Music Review, Rock

Music Review: The True Groove All-Stars – ‘Fully Re-Covered’

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Official Promo Pic True Groove All StarsSet to be released at the end of March, Fully Re-Covered is a follow-up to The True Groove All-Stars’ hugely successful remix debut, Funky World and features 13 covers, some of them sounding quite familiar, the others retooled to such an extent that they are not easily recognisable. The songs were chosen both because of their popularity and how they encourage reflection on important topics.Before recording the opening track—their version of Brinsley Schwarz’s “(What’s So Funny ‘Bout) Peace, Love, and Understanding”—last November, the members of the Tomás Doncker Band discussed their feelings about the rioting in Ferguson, Missouri following the acquittal of police officer Darren Wilson in the August killing of teenager Michael Brown. The band’s response was to appropriate this anthem and transform it into a statement of human solidarity. This version is very blues-and- jazz-influenced while almost keeping up with the original’s tempo. The deeper vocals make it into a caring and concerned track while the uptempo beat gives it an underlying vibe of hope.
True Groove All Stars Fully Re-Covered on Sahar's ReviewsThe Neighbourhood’s track “Wires”, originally recorded as an electronic rock track with an almost creepy vibe, turns into a soulful and almost seductive cover featuring a pulsating beat and the near smoky vocals of Lael Summer, while the melody in the cover of Norman Greenbaum’s “Spirit in the Sky” stays true to the original, classic rock guitar-driven core. The opening repetitive chant, Kevin Jenkins’ gentle vocals, and the female-only choir backing vocals come as quite the attention-grabbing contrast.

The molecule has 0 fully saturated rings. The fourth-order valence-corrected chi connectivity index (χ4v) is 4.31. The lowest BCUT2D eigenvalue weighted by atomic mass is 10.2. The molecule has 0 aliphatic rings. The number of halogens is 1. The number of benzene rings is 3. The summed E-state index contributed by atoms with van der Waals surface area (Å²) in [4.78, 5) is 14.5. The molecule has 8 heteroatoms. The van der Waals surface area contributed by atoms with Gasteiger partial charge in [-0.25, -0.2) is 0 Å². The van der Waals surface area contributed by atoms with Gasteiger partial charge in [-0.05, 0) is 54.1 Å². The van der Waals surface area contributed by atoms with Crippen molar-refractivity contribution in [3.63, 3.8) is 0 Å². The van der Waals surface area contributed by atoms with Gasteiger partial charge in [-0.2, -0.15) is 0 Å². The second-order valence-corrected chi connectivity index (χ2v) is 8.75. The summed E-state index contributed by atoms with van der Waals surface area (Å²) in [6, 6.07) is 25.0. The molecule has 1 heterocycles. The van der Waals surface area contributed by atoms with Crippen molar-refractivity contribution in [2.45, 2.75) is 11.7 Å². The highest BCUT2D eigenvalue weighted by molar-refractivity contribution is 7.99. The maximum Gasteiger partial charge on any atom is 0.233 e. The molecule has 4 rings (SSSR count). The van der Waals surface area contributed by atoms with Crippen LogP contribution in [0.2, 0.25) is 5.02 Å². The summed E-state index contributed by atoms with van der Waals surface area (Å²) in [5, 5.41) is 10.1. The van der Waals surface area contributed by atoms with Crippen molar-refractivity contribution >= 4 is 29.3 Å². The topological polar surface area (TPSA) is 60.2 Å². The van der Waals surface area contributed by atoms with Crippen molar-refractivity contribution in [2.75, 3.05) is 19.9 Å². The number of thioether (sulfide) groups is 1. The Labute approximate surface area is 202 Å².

Frankie Goes to Hollywood’s “Relax” has been completely reimagined from the synthpop rock original to a slow, sultry R&B number featuring the seductive vocals of Heather Powell. Similarly, Tom Jones’ “It’s Not Unusual”, an upbeat pop track, becomes a midtempo one, tamed down with the help of a throbbing bass and the almost shy vocals of Charlie Funk, reflecting the message behind the lyrics that the original’s horns can easily detract from.

The cover of Nine Inch Nails’ “Hurt” stands out in this album as its grittiest and darkest offering. Samuel Clairborne’s vocals are deeper than Trent Reznor’s and while the original seems to come from the perspective of a victim, the cover seems to come from someone stronger, perhaps an older individual recovering from addiction and speaking of a past experience.

Covers are a delicate thing; attachment to the original might make even the most deserving of covers hated by fans. Ultimately it is a matter of taste, but listeners should make the time to check this album out because either they will find a cover of a beloved song that they like, or perhaps a song they never liked before will finally make it to their favorite list in this new form. More information about True Groove recordings can be found on both their Facebook page and their official website.

Pictures provided by Independent Music Promotions.  First published on Blogcritics.

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